Marlon James’ critically acclaimed novel, “A Brief History of Seven Killings,” may soon be coming to the small screen.
HBO has optioned James’ rangy epic that was inspired by the 1976 assassination attempt on the life of reggae icon Bob Marley. The novel spans decades as it touches on transnational drug trafficking, CIA Cold War activities and the crack epidemic.
James, an English professor at Macalester College, is doing his own adaptation, overseen by screenwriter Eric Roth, who won an Academy Award for “Forrest Gump.” Roth built his reputation adapting books into screenplays, including “The Curious Case of Benjamin Button” and “Munich.”
“Seven Killings” is James’ third novel. His debut was “John Crow’s Devil,” about a Biblical spiritual battle in 1957 Jamaica. His sophomore effort, “The Book of Night Women,” was a slavery-era work often likened to Toni Morrison with splashes of magical realism. “Night Women” was optioned by Samuel Jackson’s production company, an option that was recently renewed.
“Seven Killings” includes Quentin Tarantino-style explorations of violence.
“I was really excited and shocked at how much HBO was interested in the whole story,” he said. “I thought maybe they would be interested in the espionage angle or something about Americans abroad. But they realize the main character, Josey Wales, should be the center of it. A lot of this is still up in the air, but it’s still a big deal.”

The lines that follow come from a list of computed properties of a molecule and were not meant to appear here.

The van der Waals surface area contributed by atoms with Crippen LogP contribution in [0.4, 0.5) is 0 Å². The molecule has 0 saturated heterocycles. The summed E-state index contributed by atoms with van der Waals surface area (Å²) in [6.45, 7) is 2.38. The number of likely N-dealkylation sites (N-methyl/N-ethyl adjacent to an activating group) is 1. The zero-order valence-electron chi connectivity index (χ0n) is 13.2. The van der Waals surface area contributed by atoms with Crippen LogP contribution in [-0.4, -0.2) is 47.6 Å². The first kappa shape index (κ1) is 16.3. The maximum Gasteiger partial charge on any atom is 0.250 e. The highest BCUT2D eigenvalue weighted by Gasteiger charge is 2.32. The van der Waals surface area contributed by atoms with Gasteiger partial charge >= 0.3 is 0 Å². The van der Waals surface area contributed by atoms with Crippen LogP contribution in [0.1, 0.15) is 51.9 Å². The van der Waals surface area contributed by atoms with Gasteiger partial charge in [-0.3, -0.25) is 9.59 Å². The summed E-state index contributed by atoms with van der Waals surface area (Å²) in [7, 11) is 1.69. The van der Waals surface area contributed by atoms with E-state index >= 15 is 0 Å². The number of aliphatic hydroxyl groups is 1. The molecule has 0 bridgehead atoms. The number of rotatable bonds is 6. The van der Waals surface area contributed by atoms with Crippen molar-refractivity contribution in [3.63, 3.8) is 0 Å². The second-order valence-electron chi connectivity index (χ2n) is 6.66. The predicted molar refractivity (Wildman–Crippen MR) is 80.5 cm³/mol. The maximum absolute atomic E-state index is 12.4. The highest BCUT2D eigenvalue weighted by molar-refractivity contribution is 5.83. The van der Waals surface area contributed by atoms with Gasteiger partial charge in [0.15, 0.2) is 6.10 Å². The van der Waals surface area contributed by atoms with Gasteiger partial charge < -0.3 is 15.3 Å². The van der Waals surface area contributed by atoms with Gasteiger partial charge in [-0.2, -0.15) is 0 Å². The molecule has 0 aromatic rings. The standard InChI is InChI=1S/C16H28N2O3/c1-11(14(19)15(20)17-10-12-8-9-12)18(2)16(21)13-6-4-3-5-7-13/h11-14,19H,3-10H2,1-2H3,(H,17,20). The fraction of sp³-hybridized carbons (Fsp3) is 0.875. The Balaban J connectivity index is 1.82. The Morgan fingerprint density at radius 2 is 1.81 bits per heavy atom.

James will have some time to work on the adaptation. On Wednesday, he was grading his last three papers of the semester before a yearlong sabbatical. He is a fan of such TV series as “The Sopranos” and “The Wire,” which, he noted sadly, “got Baltimore right.”
“I like the TV serial in terms of what you can do to explore characters,” he said. “There are some characters in the book who are minor who I’d love to dig into in a bigger way. And I know that Jamaica may be wary that the main character, Josey Wales, is a gangster, a bad man. But you can look to New Jersey to see how they deal with ‘The Sopranos.’ They don’t take pride in the criminality, but they look at the show and say, this [setting] is a place of deep, meaningful stories.”
As to the questions about how to keep the show authentic, James said he is not worried.
“A good percentage of the actors portraying convincing Americans on TV are British, and you wouldn’t know until they tell you,” he said. “There are ways of ensuring that with acting, directing, everything. The show runner makes Vancouver feel like New York.”